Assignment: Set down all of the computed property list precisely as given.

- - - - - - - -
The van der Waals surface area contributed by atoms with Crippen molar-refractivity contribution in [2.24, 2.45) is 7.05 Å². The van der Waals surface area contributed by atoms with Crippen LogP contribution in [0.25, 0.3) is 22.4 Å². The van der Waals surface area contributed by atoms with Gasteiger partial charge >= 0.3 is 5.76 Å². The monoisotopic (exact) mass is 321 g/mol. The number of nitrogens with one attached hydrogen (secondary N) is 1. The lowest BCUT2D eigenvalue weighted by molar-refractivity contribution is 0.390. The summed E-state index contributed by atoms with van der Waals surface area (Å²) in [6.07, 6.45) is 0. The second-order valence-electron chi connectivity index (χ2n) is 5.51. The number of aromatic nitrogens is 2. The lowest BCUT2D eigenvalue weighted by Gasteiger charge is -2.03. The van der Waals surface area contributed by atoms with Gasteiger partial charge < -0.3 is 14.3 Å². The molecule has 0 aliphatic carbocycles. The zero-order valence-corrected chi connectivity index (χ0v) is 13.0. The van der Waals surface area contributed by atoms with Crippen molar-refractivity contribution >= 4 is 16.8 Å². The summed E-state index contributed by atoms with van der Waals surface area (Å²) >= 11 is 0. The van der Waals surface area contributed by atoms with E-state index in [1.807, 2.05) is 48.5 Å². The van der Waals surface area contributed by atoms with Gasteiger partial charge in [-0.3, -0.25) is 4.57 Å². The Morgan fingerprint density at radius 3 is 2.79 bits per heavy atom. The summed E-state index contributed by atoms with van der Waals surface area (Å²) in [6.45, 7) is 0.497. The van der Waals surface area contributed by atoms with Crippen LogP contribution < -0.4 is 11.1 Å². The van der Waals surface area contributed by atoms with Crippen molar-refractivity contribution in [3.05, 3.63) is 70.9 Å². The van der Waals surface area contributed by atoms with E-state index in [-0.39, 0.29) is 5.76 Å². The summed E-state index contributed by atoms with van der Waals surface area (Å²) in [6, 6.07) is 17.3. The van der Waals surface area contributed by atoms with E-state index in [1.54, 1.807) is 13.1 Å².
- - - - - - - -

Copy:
The van der Waals surface area contributed by atoms with Crippen molar-refractivity contribution in [2.24, 2.45) is 7.05 Å². The van der Waals surface area contributed by atoms with Crippen LogP contribution in [0.25, 0.3) is 22.4 Å². The van der Waals surface area contributed by atoms with Gasteiger partial charge >= 0.3 is 5.76 Å². The monoisotopic (exact) mass is 321 g/mol. The number of nitrogens with one attached hydrogen (secondary N) is 1. The lowest BCUT2D eigenvalue weighted by molar-refractivity contribution is 0.390. The summed E-state index contributed by atoms with van der Waals surface area (Å²) in [6.07, 6.45) is 0. The second-order valence-electron chi connectivity index (χ2n) is 5.51. The number of aromatic nitrogens is 2. The lowest BCUT2D eigenvalue weighted by Gasteiger charge is -2.03. The van der Waals surface area contributed by atoms with Gasteiger partial charge < -0.3 is 14.3 Å². The molecule has 0 aliphatic carbocycles. The zero-order valence-corrected chi connectivity index (χ0v) is 13.0. The van der Waals surface area contributed by atoms with Crippen molar-refractivity contribution >= 4 is 16.8 Å². The summed E-state index contributed by atoms with van der Waals surface area (Å²) >= 11 is 0. The van der Waals surface area contributed by atoms with E-state index in [1.807, 2.05) is 48.5 Å². The van der Waals surface area contributed by atoms with Gasteiger partial charge in [-0.3, -0.25) is 4.57 Å². The Morgan fingerprint density at radius 3 is 2.79 bits per heavy atom. The summed E-state index contributed by atoms with van der Waals surface area (Å²) in [6.45, 7) is 0.497. The van der Waals surface area contributed by atoms with Crippen LogP contribution < -0.4 is 11.1 Å². The van der Waals surface area contributed by atoms with Crippen molar-refractivity contribution in [3.05, 3.63) is 70.9 Å². The van der Waals surface area contributed by atoms with E-state index in [-0.39, 0.29) is 5.76 Å². The summed E-state index contributed by atoms with van der Waals surface area (Å²) in [6, 6.07) is 17.3. The van der Waals surface area contributed by atoms with E-state index in [1.54, 1.807) is 13.1 Å².